Severe Degloving Wound
An 11 year old, MN shepherd mix was hit by a truck and suffered a severe degloving wound of the right forepaw. Degloving wounds are a common type of wound seen after trauma and is the result of abrasion of the limb against another surface causing substantial loss of superficial tissue in many traumatized patients. Due to the severity of the damage the options of amputation versus reconstructive surgery were discussed with the clients. After initial stabilization the damaged regions of tissue were removed and wound care with local bandages was performed. Initial surgery to reconstruct and salvage the partially damaged sections of the pad and amputation of several digits were performed concurrently. The patient was then treated with intermittent bandage changes for another 2-3 weeks when the wounds were completely covered with a healthy granulation tissue. At that time a fenestrated full thickness skin graft was harvested from the chest wall and applied to the wound. The graft was supported with a bandage/splint to protect the healing wound/graft complex. The graft appearance at 5 days post-op was good with evidence of early revascularization and graft "take" occurring. (Figure 5). The wound was then protected with additional bandage changes for another ~ 3-4 weeks post-op when the splint/bandages were finally removed (Figure 6). Even with the loss of the 5th digit and partial loss of the carpal pad, the patient went on to make a full recovery and the owners report full functional use of the right forelimb and good cosmesis to include hair regrowth on much of the graft (Figures 7a/7b/7c).
A free skin graft is a segment of skin that is completely removed from another portion of the body and placed on a separate wound. Blood vessels contained within the in the wound bed quickly grow into the underside of the skin graft, thus bringing it “back to life”. If the blood supply does not re-establish itself quickly enough into the skin graft, the graft will die. Skin grafts are commonly used for wounds that are associated with; traumatic accidents, oncological surgery (tumor removal), burns caused by heat, chemicals or some injectable agents. It is very important that the graft has a good wound bed that is adequately prepared for grafting. Skin grafts frequently do not "take" (die) in cases where radiation has been administered to the area, over exposed bone, tendons or ligament or poorly vascular wound beds. In addition, two significant causes for skin graft failure include high motion locations that cannot be immobilized and infection of the wound.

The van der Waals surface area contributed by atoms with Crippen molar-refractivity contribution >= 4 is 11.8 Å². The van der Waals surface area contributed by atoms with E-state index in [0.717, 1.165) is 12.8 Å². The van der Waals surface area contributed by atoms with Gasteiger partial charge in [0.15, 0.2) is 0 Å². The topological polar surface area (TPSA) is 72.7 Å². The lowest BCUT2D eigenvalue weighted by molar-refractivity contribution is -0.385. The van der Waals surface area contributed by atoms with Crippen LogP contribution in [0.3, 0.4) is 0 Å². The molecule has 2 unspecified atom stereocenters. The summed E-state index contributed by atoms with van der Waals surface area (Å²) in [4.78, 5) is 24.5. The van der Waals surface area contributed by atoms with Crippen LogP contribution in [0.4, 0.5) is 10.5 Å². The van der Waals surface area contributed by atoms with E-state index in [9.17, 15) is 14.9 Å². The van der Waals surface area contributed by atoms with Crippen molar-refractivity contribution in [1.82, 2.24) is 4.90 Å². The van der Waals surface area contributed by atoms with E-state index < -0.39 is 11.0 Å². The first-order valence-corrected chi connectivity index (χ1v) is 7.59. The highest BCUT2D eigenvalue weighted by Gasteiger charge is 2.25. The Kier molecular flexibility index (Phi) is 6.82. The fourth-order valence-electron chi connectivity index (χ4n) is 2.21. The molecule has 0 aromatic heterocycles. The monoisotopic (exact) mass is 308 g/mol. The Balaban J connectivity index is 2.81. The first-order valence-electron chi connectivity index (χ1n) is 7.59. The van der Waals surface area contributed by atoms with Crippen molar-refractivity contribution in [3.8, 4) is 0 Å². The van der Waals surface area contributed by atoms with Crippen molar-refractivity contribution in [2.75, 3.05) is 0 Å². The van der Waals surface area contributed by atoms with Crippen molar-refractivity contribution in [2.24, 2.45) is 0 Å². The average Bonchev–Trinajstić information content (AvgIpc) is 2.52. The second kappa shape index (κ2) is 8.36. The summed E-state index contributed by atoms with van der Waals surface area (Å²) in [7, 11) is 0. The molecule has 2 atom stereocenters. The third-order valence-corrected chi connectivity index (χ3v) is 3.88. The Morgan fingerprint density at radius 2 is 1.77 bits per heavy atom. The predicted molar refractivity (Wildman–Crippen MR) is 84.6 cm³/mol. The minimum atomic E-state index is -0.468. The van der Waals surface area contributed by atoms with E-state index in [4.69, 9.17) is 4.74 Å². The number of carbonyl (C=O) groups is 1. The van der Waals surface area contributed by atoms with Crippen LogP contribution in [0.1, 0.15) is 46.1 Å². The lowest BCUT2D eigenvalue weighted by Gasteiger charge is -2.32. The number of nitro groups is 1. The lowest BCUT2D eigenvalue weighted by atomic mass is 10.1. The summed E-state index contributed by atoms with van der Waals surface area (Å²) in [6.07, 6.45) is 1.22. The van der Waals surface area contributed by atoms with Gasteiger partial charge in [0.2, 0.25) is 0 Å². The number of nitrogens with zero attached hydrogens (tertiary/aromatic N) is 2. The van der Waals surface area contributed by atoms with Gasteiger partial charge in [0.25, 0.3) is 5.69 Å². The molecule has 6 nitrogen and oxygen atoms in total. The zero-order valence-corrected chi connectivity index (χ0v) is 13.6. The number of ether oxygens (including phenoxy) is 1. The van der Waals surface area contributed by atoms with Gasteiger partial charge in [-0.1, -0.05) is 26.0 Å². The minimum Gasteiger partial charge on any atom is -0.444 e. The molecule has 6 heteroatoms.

There are two main types of skin grafts that are used in human/veterinary medicine. Full-thickness skin grafts are more commonly used in dogs and cats. This procedure involves removing the entire segment of skin and then removing the fat from the underside of the skin. The donor site must have enough surrounding loose skin so that the incision can be closed. The survival ("take") of a full-thickness skin graft is the same as a partial-thickness skin graft and has the additional advantage of being able to regrow hair as long as the hair follicles are not damaged during graft preparation. Partial-thickness skin grafts skin grafts involve shaving a very thin layer of skin off the donor site. No hair will grow from this skin graft because the hair follicles are in the deeper layers of the skin. The donor sites will heal on their own without need for closure of donor site. The primary indication for partial thickness skin grafting in veterinary patients is in cases where there is massive skin loss (especially a burn victim) and there is limited normal skin that is available to be used for skin grafting.
Prognosis for wounds treated with a well performed skin graft tends to be good to excellent. If there is good pre-surgical preparation of the wound bed, about 95 to 100% "take" of the skin graft is expected. However, survival of the skin graft is dependent on restricting the pet’s activity, especially during the first week to prevent motion at the site of the graft, as well as bandage to protect the graft from infection. Skin grafts frequently do not grow hair, but provide a durable covering over the wound, especially in distal limb wounds and over joint where chronic scar tissue would not provide a good long term functional or cosmetic outcome.